Sunday, August 23, 2009

Isn't it supposed to be instinct?

A few years ago (two I think) my husband and I decided to take our boy Gonzo to the family camp. Up until this point, we really didn't go anywhere on vacation, and when we did, it was no dogs allowed. I wanted to go back to camp, my husband wanted to fish, and Gonzo wanted to be with us, no matter where we went. We took a few test-drives around to get Gonzo used to the idea of being in the car (without it ending at the vet) and he did alright. No car sickness, no anxiety, all around good behavior. We packed up the car, put in our boy, and away we went.
Well, the length of the trip caused a bit of anxiety for our boy, but he did really well over all. The boat trip across the lake to the camp was another story. He apparently hadn't seen a boat and he wasn't sure about sitting in a box in that scary stuff that moves around in a weird way:

But we got him across the lake, and we went about having a nice vacation. When my husband decided that he was going for a swim, it made sense to us that Gonzo would want to go swimming too. But we were quick to realize that Gonzo had never been swimming before. Our boy wanted to be near by my husband, but he was afraid of the water. I tried wading in the water and leading him in behind me on his leash, but no, that didn't work. So my husband came back into shore, scooped Gonzo up and slowly carried him into the water. When the water was waist deep, he put Gonzo down in the water slowly. ( My husbands's sort of squatting down in the water here)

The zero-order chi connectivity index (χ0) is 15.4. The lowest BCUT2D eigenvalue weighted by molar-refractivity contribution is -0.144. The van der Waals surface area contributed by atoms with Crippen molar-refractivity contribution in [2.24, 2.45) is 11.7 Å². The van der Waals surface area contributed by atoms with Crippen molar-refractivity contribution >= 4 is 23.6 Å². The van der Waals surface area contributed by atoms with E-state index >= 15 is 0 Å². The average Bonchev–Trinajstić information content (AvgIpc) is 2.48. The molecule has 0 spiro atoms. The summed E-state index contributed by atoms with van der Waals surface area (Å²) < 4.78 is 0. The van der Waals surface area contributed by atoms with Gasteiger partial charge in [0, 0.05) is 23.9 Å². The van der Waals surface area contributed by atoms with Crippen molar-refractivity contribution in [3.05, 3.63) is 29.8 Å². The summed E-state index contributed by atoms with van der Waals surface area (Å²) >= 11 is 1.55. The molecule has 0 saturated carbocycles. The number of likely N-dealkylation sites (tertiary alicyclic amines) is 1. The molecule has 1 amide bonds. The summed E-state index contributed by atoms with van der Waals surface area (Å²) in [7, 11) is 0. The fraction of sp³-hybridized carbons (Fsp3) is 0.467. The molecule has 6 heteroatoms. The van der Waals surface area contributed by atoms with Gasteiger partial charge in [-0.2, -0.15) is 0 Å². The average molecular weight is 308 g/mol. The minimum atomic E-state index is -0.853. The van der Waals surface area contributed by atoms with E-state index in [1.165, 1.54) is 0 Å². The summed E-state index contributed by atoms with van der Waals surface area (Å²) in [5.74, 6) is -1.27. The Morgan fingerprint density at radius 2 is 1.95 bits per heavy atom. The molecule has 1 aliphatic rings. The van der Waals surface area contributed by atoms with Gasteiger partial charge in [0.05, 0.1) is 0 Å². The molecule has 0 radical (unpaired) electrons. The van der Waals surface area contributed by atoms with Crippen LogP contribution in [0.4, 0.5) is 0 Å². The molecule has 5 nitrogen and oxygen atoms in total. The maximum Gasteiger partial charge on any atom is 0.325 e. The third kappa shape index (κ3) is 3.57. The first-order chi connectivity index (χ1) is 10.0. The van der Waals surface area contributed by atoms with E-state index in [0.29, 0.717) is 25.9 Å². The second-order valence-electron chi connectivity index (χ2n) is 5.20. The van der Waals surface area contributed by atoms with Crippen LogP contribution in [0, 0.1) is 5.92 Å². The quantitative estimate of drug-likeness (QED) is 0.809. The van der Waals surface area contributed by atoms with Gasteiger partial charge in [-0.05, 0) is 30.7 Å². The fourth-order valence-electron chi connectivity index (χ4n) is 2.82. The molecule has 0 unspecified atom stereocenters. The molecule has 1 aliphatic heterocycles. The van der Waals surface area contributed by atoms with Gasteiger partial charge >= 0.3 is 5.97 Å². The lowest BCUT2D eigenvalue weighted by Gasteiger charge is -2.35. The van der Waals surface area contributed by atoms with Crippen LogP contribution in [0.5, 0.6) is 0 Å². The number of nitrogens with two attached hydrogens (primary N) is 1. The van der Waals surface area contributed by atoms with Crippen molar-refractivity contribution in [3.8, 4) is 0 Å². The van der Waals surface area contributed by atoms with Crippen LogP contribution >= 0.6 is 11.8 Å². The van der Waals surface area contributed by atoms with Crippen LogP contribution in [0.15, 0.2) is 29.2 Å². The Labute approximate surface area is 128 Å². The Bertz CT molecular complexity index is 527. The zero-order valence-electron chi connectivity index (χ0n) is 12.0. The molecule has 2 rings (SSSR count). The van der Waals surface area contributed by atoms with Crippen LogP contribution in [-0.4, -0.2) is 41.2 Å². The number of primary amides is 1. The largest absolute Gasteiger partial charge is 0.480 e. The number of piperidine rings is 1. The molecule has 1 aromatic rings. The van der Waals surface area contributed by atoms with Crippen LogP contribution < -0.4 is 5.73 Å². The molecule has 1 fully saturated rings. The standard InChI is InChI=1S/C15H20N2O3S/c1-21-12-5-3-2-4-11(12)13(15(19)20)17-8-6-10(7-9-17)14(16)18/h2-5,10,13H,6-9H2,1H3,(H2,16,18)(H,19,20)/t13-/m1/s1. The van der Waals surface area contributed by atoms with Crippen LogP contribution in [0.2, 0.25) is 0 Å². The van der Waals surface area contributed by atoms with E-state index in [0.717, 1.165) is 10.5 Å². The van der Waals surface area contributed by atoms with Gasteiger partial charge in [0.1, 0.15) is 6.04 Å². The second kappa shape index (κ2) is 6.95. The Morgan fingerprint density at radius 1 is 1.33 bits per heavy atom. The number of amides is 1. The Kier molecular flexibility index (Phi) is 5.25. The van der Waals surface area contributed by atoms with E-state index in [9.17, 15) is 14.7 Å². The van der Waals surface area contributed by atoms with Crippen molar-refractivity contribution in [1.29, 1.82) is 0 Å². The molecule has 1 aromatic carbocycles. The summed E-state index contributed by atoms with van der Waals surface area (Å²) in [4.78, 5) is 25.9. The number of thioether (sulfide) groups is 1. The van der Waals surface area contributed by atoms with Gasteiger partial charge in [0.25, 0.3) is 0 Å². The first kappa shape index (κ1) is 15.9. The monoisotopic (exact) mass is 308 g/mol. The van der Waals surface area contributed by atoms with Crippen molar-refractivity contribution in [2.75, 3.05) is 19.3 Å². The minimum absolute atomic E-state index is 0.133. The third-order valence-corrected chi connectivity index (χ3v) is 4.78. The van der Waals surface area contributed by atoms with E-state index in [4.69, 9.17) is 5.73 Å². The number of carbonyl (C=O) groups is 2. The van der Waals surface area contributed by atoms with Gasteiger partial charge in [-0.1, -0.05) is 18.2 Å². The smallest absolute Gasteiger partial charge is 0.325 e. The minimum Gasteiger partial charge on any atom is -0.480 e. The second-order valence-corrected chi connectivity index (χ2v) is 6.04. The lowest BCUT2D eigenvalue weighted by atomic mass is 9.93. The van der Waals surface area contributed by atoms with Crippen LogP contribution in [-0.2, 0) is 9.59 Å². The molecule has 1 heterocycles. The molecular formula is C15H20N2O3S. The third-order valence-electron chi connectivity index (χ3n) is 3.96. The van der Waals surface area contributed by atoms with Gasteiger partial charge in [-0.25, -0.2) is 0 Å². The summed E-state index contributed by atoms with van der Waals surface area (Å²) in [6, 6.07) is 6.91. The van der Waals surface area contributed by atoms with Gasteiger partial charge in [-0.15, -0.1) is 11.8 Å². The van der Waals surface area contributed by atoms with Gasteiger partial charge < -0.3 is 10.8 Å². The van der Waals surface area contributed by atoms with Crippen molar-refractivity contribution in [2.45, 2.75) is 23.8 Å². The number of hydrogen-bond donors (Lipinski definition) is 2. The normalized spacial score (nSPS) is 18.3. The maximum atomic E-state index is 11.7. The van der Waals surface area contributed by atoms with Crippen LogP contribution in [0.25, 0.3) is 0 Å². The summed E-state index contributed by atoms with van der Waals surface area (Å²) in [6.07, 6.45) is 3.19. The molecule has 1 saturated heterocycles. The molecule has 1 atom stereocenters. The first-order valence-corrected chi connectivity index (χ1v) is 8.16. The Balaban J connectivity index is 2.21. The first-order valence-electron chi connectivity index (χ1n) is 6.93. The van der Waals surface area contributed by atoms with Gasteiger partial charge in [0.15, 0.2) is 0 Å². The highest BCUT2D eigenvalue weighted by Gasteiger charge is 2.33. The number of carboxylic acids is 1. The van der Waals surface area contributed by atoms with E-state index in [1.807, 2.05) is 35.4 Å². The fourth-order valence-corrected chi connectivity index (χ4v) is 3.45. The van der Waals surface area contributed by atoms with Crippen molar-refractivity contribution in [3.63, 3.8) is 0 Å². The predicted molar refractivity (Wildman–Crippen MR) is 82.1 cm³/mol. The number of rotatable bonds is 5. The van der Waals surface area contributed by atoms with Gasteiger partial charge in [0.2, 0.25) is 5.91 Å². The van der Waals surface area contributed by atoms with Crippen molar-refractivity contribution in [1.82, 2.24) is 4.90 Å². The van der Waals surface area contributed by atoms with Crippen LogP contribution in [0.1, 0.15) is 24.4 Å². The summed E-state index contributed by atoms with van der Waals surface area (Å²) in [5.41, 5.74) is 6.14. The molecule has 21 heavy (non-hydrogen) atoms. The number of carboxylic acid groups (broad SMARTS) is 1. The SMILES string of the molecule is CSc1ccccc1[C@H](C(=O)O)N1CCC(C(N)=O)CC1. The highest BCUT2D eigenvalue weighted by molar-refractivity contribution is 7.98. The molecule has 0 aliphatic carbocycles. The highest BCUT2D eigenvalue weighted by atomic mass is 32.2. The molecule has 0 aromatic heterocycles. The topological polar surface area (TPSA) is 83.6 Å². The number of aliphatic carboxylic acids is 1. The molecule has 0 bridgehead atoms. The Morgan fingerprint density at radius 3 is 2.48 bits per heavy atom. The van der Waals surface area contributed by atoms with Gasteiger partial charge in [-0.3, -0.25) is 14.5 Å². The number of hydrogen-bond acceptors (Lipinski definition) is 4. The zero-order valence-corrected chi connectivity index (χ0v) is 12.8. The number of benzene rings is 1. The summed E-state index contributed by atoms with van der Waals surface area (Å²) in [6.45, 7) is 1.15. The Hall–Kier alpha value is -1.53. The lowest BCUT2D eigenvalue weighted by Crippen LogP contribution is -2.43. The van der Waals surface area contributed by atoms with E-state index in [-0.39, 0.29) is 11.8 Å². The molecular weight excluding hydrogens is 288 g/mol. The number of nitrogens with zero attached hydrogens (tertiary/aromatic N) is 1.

We expected a few things could happen. Gonzo could totally freak out and scratch the heck out of my husband trying to get back into his arms, he could have a more ,"Thank you very much but this is not for me," response and just swim back to shore, or he could swim around and have fun in the water with my husband. We did not expect his actual reaction.

When small children (for that matter, anyone) is taught to swim, they are taught the rudimentary dog-paddle. It is so named, presumably, because it resembles the way a canine flails its front paws while swimming. I thought it was an instinctual thing, something that they just do. Well, no. Our dog, once free of the protection of my husband's arms, didn't do anything. No movement. My husband called to him, but our boy just looked as us and floated, like a log. My husband went over to him and showed him how to move his paws in the water, and then our boy (buoy?) took off like a toy boat with a rubber-band propulsion system. I couldn't breathe from laughing.

Good Boy, Gonzo. Swimming's for Labradors.

More to come, so come back if you're interested.

1 comment:

  1. I haven't tried taking our lab mix into water yet, but the other two fell in a pool once and their "get me otta heeeeeeere!!!!" reactions were priceless.